Blood moon (not): and the real science and history of a lunar eclipse

Moon

Well, I woke up as I often do at around 3am, so was able to look out over Ely Cathedral and see the lunar eclipse. I only had a pocket camera to hand, so the photo is pretty rubbish, and once totality approached there simply wasn’t enough light for it take an image, but it was pretty dramatic all the same. Sandy yellow here, though, rather than blood red. In fact the very phrase “Blood Moon” only dates back I believe to 2013 and book by John Hagee called “Four Blood Moons: Something is About to Change” which comes from the sort of US prophetic stable that I usually take with a pinch a salt.

I’m more interested in the real science and history.

On the science side, there is nothing unusual about a lunar eclipse, of course. There can be up to three a year, when the earth’s shadow crosses a full moon. It’s just that some of them occur when we can see them, and some don’t. Even Bede in his treatise On the Nature of Things explained it, with some interesting commentary: “Inhabitants of the East do not experience eclipses of the sun and moon in the evening, nor do those in the West experience eclipses in the morning, because of the obstruction of the earth’s sphere. For, although night and day are the same over the whole world, they do not occur at the same time over the whole world, as the contrary position of the sphere [of the heavens] brings night or its revolution brings day. For in the time of Alexander the Great the moon was eclipsed in Arabia at the second hour of the night, just as the same eclipsed moon was rising in Sicily.”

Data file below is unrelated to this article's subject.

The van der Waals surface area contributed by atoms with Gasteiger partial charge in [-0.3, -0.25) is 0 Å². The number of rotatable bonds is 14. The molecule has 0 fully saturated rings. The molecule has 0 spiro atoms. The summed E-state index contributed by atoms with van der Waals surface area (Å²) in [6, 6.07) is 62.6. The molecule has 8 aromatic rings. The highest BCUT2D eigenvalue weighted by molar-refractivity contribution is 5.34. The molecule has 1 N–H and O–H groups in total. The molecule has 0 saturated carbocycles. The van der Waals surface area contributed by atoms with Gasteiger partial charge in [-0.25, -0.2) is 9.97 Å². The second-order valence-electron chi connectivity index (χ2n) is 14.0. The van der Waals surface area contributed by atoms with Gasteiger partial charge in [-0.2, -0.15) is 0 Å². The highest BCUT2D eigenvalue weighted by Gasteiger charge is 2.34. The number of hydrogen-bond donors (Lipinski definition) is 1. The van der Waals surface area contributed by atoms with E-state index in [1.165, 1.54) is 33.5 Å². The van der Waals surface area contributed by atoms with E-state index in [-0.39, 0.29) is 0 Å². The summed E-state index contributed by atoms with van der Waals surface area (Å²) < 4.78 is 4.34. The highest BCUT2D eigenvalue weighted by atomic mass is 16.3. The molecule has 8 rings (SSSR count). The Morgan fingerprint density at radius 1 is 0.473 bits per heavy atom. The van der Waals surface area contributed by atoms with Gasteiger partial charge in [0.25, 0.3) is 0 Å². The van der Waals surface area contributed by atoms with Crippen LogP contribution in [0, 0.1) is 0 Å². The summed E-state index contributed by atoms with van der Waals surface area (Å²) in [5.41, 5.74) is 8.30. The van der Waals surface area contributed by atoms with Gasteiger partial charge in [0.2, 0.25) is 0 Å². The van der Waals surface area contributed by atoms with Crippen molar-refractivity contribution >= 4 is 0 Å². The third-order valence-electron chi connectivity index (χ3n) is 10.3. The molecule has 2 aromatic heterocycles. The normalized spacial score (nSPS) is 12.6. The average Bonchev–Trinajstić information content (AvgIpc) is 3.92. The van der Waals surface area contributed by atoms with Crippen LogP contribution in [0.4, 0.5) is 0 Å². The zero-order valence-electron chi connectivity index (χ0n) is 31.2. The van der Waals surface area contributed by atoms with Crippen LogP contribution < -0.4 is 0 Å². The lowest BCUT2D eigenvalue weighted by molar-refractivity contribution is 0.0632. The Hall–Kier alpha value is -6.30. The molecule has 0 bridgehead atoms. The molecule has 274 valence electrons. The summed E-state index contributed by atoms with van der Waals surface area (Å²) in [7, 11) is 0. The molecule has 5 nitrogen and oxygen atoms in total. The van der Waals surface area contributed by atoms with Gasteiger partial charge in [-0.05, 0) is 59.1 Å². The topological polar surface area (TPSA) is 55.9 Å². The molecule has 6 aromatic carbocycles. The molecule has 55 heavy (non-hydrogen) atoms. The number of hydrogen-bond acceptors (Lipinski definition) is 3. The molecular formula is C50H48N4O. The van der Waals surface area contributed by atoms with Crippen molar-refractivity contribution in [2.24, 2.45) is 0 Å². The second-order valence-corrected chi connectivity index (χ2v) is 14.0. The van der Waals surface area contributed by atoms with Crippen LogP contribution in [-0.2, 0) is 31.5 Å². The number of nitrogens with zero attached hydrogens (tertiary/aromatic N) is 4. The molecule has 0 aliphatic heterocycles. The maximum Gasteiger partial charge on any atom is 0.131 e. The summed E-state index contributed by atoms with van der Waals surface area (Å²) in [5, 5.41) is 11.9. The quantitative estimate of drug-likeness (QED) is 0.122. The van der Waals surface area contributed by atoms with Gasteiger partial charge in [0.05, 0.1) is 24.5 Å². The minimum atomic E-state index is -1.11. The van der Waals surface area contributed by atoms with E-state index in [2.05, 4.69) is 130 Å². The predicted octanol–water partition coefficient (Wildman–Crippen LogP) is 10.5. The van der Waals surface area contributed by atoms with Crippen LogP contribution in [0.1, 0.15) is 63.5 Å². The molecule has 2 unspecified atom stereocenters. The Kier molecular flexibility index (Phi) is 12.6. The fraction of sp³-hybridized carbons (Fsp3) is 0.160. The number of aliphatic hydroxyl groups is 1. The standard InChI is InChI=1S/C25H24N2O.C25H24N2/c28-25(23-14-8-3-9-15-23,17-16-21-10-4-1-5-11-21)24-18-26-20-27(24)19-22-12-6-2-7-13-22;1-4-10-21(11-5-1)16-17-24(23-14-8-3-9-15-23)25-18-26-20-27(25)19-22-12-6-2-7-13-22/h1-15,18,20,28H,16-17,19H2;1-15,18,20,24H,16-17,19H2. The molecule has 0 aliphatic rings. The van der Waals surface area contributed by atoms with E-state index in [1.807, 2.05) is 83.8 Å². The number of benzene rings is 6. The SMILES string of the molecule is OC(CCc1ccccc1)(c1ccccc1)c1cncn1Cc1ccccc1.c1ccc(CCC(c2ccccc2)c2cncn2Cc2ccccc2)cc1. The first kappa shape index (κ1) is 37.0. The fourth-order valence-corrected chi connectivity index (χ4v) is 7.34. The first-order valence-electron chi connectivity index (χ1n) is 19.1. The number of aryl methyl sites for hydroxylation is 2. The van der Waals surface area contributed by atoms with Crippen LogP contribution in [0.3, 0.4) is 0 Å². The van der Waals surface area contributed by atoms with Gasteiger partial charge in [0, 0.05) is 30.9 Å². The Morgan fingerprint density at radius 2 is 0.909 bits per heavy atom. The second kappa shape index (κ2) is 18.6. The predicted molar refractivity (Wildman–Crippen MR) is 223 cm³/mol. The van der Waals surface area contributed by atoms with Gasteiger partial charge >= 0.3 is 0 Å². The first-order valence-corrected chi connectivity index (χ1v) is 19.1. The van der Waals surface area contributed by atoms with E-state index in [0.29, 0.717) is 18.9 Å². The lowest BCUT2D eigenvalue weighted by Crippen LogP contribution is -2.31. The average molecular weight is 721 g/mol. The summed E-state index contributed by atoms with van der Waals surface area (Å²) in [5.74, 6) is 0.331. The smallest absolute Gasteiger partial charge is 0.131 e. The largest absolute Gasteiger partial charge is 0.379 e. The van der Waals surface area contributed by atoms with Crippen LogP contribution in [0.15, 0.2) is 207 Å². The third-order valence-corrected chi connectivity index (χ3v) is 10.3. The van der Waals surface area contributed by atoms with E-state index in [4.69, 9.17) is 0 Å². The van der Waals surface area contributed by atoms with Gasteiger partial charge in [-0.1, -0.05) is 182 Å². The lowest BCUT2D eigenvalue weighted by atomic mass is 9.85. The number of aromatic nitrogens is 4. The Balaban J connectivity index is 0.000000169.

So the Anglo-Saxons didn’t think the earth was flat, and knew rather more science than you probably thought they did. They did, though, also (as was general right up to Shakespeare’s time and in fact for many now too) assume that there was some sort of linkage between earthly and heavenly events. In the Bible Joel 2: 31 looks ahead to an apocalyptic day when “The sun will be turned to darkness, and the moon to blood before the great and dreadful day of the LORD comes.” So eclipses, comets and the like, though understood and sometimes predicted, could nevertheless be seen as omens. Indeed in the Anglo-Saxon Chronicle for the year 734 a “blood moon” was taken as an omen for the death of Bede himself.

More happily, another such moon in 549 so shocked the armies of two Teutonic armies encamped against each other for battle that both ran away, fearing disaster, leaving their generals with no option but to conclude an armistice!

Second bit of science up is why the eclipsed moon remains visible and goes red(dish), rather than just disappearing into the night sky. Well, all that sunlight falling on the earth is diffracted by its atmosphere, so some of the light is bent inwards and keeps on illuminating the moon. And since the atmosphere absorbs blue light, what gets through is yellowy-orange. Seemple.

The “Super Moon” bit is also straightforward: the moon has an elliptical orbit around the earth, and when it’s closer it looks bigger. Doh!

Science and history are much more fun than dodgy prophecy, and I think it’s about time the media got over the catchy “Blood Moon” meme and helped us enjoy the real excitement too.

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2 thoughts on “Blood moon (not): and the real science and history of a lunar eclipse

  1. I believe the point to be taken is the coincidence of the tetrad moons with the Jewish festivals, which as I understand it have prophetic overtones and also the Elul 29.

    If one takes this approach the last such occurrences were at particularly dramatic moments in Jewish history. Perhaps there is something in this dodgy prophetic ministry but I expect we will have to wait and see to see what, if anything.

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